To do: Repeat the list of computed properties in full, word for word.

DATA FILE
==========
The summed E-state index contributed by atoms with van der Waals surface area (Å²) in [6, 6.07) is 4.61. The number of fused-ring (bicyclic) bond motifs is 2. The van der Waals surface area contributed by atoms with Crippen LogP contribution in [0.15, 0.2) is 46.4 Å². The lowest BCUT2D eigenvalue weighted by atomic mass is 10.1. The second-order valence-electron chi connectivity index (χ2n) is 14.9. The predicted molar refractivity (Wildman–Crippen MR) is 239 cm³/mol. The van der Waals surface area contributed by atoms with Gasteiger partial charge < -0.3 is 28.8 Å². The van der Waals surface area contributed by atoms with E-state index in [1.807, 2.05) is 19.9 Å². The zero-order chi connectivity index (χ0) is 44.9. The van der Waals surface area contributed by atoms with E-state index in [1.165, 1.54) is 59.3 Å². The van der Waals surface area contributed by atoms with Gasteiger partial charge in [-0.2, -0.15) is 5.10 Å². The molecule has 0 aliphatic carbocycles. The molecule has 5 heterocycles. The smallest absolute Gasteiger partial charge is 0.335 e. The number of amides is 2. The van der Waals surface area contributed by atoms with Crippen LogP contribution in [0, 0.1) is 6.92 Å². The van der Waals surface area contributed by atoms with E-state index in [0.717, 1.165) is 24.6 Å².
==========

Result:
The summed E-state index contributed by atoms with van der Waals surface area (Å²) in [6, 6.07) is 4.61. The number of fused-ring (bicyclic) bond motifs is 2. The van der Waals surface area contributed by atoms with Crippen LogP contribution in [0.15, 0.2) is 46.4 Å². The lowest BCUT2D eigenvalue weighted by atomic mass is 10.1. The second-order valence-electron chi connectivity index (χ2n) is 14.9. The predicted molar refractivity (Wildman–Crippen MR) is 239 cm³/mol. The van der Waals surface area contributed by atoms with Gasteiger partial charge < -0.3 is 28.8 Å². The van der Waals surface area contributed by atoms with E-state index in [1.807, 2.05) is 19.9 Å². The zero-order chi connectivity index (χ0) is 44.9. The van der Waals surface area contributed by atoms with E-state index in [1.165, 1.54) is 59.3 Å². The van der Waals surface area contributed by atoms with Gasteiger partial charge in [-0.2, -0.15) is 5.10 Å². The molecule has 0 aliphatic carbocycles. The molecule has 5 heterocycles. The smallest absolute Gasteiger partial charge is 0.335 e. The number of amides is 2. The van der Waals surface area contributed by atoms with Crippen LogP contribution in [0, 0.1) is 6.92 Å². The van der Waals surface area contributed by atoms with E-state index in [0.717, 1.165) is 24.6 Å².